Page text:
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Ransomware Attack Impacts 6,550 Jemison Internal Medicine Patients

On December 20, 2017, a ransomware attack on Jemison Internal Medicine of Alabama resulted in electronic health records being encrypted, preventing the healthcare provider from gaining access to patient data.

A ransom demand was issued for the keys to unlock the encryption although no payment was made to the attacker. Jemison Internal Medicine had viable backups of electronic protected health information and restored data after reinstalling the operating system on affected computers. An analysis of its system post-data restoration revealed no traces of the malicious software remained.

While ransomware attacks are often indiscriminate and occur as a result of employees responding to phishing emails, this attack was more targeted. The investigation into the security breach revealed an unauthorized individual had gained access to Jemison Internal Medicine’s computer system and had access for a period of approximately 3 months.

The investigation did not uncover any evidence to suggest the EMR system was accessed by the attacker, although it was not possible to rule out data access with a high degree of certainty. The types of information that could potentially have been viewed or copied include names, telephone numbers, dates of birth, addresses, Social Security numbers, driver’s license numbers, prescription information, health insurance details, and treatment and procedure information.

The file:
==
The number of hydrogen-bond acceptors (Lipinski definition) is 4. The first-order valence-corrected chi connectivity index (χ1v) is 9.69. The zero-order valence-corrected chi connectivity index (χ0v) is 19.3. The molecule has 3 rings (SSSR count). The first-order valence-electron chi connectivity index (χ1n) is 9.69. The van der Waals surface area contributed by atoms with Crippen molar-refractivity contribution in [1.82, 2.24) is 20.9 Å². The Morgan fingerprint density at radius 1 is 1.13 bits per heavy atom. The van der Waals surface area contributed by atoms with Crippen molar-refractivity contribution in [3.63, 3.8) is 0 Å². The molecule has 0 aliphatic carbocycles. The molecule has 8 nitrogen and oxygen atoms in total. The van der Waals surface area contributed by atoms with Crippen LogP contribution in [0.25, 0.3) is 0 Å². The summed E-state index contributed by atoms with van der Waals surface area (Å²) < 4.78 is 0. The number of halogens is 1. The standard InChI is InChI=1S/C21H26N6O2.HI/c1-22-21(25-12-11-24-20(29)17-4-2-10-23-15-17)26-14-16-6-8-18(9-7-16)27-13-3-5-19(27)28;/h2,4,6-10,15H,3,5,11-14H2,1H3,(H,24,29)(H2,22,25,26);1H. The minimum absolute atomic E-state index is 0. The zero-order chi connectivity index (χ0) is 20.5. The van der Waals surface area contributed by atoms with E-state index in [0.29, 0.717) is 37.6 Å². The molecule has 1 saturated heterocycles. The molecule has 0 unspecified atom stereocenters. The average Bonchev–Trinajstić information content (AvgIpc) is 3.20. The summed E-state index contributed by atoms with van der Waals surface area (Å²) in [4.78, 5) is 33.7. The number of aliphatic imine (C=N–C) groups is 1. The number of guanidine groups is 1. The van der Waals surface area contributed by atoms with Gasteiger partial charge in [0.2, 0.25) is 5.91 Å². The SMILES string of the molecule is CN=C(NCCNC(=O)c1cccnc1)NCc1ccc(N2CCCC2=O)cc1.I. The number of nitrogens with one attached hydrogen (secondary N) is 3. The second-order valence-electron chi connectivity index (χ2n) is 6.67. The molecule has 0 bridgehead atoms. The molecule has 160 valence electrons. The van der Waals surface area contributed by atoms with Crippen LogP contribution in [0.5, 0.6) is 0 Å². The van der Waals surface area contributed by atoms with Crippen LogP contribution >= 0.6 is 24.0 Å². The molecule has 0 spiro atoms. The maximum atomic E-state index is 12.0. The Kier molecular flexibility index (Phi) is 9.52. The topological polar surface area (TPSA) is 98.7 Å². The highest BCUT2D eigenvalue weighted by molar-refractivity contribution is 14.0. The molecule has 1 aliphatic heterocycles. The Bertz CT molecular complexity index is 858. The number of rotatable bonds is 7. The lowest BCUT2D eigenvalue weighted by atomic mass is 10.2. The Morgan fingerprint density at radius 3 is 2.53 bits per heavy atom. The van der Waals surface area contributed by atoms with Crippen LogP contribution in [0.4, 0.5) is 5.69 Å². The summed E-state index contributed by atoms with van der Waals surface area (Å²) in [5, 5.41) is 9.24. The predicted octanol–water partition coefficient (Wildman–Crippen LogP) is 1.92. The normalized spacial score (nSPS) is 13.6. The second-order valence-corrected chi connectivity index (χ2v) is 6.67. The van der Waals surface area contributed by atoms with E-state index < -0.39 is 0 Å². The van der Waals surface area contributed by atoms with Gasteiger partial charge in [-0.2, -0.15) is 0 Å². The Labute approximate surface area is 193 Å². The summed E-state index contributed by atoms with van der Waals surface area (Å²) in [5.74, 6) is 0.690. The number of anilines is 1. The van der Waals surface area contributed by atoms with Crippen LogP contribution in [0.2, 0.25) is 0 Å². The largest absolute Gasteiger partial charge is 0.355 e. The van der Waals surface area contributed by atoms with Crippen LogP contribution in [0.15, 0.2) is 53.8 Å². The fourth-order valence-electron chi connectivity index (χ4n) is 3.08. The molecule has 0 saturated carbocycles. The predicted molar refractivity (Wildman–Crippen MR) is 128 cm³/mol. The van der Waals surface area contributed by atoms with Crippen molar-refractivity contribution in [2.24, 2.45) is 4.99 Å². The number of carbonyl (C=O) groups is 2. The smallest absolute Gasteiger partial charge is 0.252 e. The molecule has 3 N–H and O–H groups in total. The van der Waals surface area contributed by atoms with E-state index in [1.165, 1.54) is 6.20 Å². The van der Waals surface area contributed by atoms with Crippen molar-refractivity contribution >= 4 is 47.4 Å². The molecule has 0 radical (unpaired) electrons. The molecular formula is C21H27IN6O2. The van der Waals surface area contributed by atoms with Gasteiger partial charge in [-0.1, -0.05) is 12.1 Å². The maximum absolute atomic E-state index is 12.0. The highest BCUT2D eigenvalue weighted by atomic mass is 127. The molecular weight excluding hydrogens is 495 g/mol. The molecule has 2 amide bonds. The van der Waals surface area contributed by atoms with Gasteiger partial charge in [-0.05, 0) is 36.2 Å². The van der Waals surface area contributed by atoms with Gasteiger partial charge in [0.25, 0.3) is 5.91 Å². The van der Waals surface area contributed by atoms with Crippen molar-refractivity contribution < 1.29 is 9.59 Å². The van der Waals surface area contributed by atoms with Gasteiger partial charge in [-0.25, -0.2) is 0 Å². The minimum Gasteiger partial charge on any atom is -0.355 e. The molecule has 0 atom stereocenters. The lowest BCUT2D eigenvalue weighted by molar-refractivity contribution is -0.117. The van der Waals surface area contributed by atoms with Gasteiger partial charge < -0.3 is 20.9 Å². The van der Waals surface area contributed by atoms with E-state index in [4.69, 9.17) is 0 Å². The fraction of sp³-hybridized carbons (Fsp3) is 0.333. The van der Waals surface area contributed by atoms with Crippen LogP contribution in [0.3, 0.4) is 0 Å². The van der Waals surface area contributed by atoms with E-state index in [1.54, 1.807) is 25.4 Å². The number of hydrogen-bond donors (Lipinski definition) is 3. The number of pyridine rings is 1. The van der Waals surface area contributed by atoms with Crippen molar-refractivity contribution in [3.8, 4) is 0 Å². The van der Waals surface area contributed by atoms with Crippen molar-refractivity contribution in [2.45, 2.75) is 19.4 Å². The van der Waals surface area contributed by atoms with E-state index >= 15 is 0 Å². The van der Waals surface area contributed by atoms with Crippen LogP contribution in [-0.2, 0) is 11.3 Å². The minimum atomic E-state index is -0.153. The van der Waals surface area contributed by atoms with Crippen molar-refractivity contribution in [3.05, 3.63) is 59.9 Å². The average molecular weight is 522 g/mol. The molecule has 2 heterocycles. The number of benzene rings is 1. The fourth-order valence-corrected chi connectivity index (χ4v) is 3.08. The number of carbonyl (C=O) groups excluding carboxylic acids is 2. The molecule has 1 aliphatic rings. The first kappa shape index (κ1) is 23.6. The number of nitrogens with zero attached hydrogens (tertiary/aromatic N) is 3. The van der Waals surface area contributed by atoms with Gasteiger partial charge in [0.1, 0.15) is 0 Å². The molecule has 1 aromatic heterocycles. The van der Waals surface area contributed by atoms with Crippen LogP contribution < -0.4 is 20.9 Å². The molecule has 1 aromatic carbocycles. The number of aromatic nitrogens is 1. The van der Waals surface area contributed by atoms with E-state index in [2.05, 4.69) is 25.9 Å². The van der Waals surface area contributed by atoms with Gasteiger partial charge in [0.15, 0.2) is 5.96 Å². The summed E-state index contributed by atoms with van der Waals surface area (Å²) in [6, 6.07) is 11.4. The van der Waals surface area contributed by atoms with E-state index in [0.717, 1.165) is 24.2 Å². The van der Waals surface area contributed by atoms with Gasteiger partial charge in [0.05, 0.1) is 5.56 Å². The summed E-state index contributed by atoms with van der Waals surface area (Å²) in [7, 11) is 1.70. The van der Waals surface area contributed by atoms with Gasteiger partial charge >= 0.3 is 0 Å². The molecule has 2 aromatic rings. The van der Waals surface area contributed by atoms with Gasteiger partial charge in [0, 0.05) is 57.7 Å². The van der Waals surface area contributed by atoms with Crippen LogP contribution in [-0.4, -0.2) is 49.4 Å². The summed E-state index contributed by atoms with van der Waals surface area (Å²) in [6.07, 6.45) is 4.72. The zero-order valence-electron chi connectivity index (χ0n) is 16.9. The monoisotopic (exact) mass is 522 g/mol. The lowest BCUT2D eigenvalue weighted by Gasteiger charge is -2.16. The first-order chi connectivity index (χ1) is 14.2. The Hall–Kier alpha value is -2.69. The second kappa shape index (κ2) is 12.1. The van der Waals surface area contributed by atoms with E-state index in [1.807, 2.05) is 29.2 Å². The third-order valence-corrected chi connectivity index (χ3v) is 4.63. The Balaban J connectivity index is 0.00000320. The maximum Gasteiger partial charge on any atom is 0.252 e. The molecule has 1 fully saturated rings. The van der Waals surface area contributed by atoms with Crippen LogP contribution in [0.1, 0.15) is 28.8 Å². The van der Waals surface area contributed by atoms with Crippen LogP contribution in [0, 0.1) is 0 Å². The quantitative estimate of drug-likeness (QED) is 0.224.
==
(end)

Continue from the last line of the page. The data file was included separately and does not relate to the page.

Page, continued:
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The incident has prompted Jemison Internal Medicine to conduct a review of security, policies, and procedures and steps have been taken to secure its systems and prevent further attacks. Remote connectivity to its computers has been disabled, all passwords have been changed, and other measures have been implemented to strengthen security.

Patients affected by the security breach have now been notified by mail and the incident has been reported to the Department of Health and Human Service’ Office for Civil Rights. The OCR breach summary indicates the protected health information of 6,650 patients was potentially compromised.

Author: Steve Alder is the editor-in-chief of HIPAA Journal. Steve is responsible for editorial policy regarding the topics covered on HIPAA Journal. He is a specialist on healthcare industry legal and regulatory affairs, and has several years of experience writing about HIPAA and other related legal topics. Steve has developed a deep understanding of regulatory issues surrounding the use of information technology in the healthcare industry and has written hundreds of articles on HIPAA-related topics.